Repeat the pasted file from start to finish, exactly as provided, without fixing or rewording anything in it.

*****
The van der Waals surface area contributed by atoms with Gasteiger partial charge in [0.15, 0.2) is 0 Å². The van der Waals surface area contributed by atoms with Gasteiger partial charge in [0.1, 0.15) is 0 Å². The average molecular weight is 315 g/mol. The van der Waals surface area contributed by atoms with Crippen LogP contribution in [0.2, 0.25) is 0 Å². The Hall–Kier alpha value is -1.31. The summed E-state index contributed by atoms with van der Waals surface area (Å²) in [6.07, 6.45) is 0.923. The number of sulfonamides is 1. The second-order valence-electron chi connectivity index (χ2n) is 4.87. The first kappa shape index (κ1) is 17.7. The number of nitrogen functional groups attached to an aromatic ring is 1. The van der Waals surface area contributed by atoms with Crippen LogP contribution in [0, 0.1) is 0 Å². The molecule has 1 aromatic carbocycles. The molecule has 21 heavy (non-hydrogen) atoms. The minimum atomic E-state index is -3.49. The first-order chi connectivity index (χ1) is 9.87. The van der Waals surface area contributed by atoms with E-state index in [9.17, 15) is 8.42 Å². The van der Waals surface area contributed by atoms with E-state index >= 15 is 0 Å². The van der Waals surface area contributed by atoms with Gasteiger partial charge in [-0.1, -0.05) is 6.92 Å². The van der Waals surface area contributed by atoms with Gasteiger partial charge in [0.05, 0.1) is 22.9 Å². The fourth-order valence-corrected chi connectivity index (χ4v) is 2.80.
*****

The van der Waals surface area contributed by atoms with Gasteiger partial charge in [0.15, 0.2) is 0 Å². The van der Waals surface area contributed by atoms with Gasteiger partial charge in [0.1, 0.15) is 0 Å². The average molecular weight is 315 g/mol. The van der Waals surface area contributed by atoms with Crippen LogP contribution in [0.2, 0.25) is 0 Å². The Hall–Kier alpha value is -1.31. The summed E-state index contributed by atoms with van der Waals surface area (Å²) in [6.07, 6.45) is 0.923. The number of sulfonamides is 1. The second-order valence-electron chi connectivity index (χ2n) is 4.87. The first kappa shape index (κ1) is 17.7. The number of nitrogen functional groups attached to an aromatic ring is 1. The van der Waals surface area contributed by atoms with Crippen LogP contribution in [0, 0.1) is 0 Å². The molecule has 1 aromatic carbocycles. The molecule has 21 heavy (non-hydrogen) atoms. The minimum atomic E-state index is -3.49. The first-order chi connectivity index (χ1) is 9.87. The van der Waals surface area contributed by atoms with E-state index in [9.17, 15) is 8.42 Å². The van der Waals surface area contributed by atoms with E-state index >= 15 is 0 Å². The van der Waals surface area contributed by atoms with Gasteiger partial charge in [-0.1, -0.05) is 6.92 Å². The van der Waals surface area contributed by atoms with Gasteiger partial charge in [0.05, 0.1) is 22.9 Å². The fourth-order valence-corrected chi connectivity index (χ4v) is 2.80.